Genetic testing for NBN may also provide informative results for patients with a personal or family history indicative of hereditary breast cancer whose initial testing of other high-risk genes has been negative or inconclusive.

Including genetic testing for NBN as part of a hereditary cancer panel can also increase the clinical sensitivity of the test for patients with a personal or family history of NBN-related cancers.

  1. Cybulski, C, et al. An inherited NBN mutation is associated with poor prognosis prostate cancer. Br. J. Cancer. 2013; 108(2):461-8. doi: 10.1038/bjc.2012.486. PMID: 23149842
  2. Cybulski, C, et al. NBS1 is a prostate cancer susceptibility gene. Cancer Res. 2004; 64(4):1215-9. doi: 10.1158/0008-5472.can-03-2502. PMID: 14973119
  3. Demuth, I, Digweed, M. The clinical manifestation of a defective response to DNA double-strand breaks as exemplified by Nijmegen breakage syndrome. Oncogene. 2007; 26(56):7792-8. doi: 10.1038/sj.onc.1210876. PMID: 18066092
  4. Nagy, R, et al. Highly penetrant hereditary cancer syndromes. Oncogene. 2004; 23(38):6445-70. doi: 10.1038/sj.onc.1207714. PMID: 15322516
  5. National Library of Medicine, Genetics Home Reference: Nijmegen breakage syndrome. Accessed July 2015.
  6. Resnick, IB, et al. 657del5 mutation in the gene for Nijmegen breakage syndrome (NBS1) in a cohort of Russian children with lymphoid tissue malignancies and controls. Am. J. Med. Genet. A. 2003; 120A(2):174-9. doi: 10.1002/ajmg.a.20188. PMID: 12833396
  7. Seemanová, E. An increased risk for malignant neoplasms in heterozygotes for a syndrome of microcephaly, normal intelligence, growth retardation, remarkable facies, immunodeficiency and chromosomal instability. Mutat. Res. 1990; 238(3):321-4. doi: 10.1016/0165-1110(90)90024-6. PMID: 2342514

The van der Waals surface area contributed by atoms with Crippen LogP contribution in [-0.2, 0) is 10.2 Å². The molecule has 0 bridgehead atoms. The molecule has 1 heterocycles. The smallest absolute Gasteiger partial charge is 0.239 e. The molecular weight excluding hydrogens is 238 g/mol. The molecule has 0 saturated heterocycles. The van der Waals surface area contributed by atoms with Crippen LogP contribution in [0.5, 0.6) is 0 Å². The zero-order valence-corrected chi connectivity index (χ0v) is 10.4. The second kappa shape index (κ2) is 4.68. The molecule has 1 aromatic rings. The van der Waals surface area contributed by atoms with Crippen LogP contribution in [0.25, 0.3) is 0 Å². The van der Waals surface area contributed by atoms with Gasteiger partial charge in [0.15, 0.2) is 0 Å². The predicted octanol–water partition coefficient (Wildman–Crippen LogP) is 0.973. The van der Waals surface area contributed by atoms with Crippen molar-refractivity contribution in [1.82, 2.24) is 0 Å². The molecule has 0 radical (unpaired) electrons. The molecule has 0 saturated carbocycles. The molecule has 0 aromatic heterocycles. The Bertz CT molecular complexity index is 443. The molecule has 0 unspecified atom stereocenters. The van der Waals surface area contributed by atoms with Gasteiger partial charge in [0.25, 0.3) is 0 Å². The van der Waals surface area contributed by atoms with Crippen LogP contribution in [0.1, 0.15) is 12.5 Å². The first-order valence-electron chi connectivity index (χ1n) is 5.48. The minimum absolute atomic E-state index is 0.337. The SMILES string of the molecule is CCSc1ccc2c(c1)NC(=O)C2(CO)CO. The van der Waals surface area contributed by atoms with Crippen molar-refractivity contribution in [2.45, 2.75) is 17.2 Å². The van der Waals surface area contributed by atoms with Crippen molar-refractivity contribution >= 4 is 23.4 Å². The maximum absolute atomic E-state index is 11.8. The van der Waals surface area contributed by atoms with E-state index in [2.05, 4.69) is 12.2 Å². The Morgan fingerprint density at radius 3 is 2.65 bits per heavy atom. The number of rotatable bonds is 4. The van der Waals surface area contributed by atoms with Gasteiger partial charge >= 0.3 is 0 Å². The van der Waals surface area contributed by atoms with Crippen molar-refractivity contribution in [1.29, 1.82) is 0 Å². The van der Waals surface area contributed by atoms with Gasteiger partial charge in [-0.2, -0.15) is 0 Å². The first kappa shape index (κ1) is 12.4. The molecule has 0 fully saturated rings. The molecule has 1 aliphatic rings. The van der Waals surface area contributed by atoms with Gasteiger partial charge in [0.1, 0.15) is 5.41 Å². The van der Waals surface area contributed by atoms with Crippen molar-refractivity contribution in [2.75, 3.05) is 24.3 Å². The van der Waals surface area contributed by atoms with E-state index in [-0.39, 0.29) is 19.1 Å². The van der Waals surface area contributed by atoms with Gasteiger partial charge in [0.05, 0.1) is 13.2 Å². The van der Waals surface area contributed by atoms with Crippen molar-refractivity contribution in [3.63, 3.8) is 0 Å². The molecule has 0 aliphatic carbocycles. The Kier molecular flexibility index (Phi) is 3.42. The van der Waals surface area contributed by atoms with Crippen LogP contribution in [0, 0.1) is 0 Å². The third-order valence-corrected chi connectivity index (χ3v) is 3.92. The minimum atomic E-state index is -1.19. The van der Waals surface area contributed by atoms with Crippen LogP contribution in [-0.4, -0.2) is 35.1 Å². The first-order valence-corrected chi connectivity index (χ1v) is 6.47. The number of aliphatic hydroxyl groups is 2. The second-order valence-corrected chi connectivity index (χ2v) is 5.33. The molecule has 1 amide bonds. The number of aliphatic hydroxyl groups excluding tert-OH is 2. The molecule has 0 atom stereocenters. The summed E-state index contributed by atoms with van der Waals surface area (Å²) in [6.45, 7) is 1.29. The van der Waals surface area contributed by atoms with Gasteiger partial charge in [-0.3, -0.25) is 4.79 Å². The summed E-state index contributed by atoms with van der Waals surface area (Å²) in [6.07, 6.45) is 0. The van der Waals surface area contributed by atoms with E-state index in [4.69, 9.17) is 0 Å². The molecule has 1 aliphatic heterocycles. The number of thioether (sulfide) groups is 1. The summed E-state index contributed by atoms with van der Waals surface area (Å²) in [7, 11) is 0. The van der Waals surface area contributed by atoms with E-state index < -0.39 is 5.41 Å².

8. Steffen, J, et al. Germline mutations 657del5 of the NBS1 gene contribute significantly to the incidence of breast cancer in Central Poland. Int. J. Cancer. 2006; 119(2):472-5. doi: 10.1002/ijc.21853. PMID: 16770759
  9. UpToDate Online, Nijmegen breakage syndrome. Accessed July 2015.
  10. Varon, R, et al. Nijmegen Breakage Syndrome. 1999 May 17. In: Pagon, RA, et al, editors. GeneReviews (Internet). University of Washington, Seattle; Available from: PMID: 20301355
  11. Zhang, B, et al. Genetic variants associated with breast-cancer risk: comprehensive research synopsis, meta-analysis, and epidemiological evidence. Lancet Oncol. 2011; 12(5):477-88. doi: 10.1016/S1470-2045(11)70076-6. PMID: 21514219
  12. di, Masi, A, Antoccia, A. NBS1 Heterozygosity and Cancer Risk. Curr. Genomics. 2008; 9(4):275-81. doi: 10.2174/138920208784533610. PMID: 19452044

Assay and technical information

Invitae is a College of American Pathologists (CAP)-accredited and Clinical Laboratory Improvement Amendments (CLIA)-certified clinical diagnostic laboratory performing full-gene sequencing and deletion/duplication analysis using next-generation sequencing technology (NGS).

Our sequence analysis covers clinically important regions of each gene, including coding exons, +/- 10 base pairs of adjacent intronic sequence, and select noncoding variants. Our assay provides a Q30 quality-adjusted mean coverage depth of 350x (50x minimum, or supplemented with additional analysis). Variants classified as pathogenic or likely pathogenic are confirmed with orthogonal methods, except individual variants that have high quality scores and previously validated in at least ten unrelated samples.

Our analysis detects most intragenic deletions and duplications at single exon resolution. However, in rare situations, single-exon copy number events may not be analyzed due to inherent sequence properties or isolated reduction in data quality. If you are requesting the detection of a specific single-exon copy number variation, please contact Client Services before placing your order.

Gene Transcript reference Sequencing analysis Deletion/Duplication analysis
NBN NM_002485.4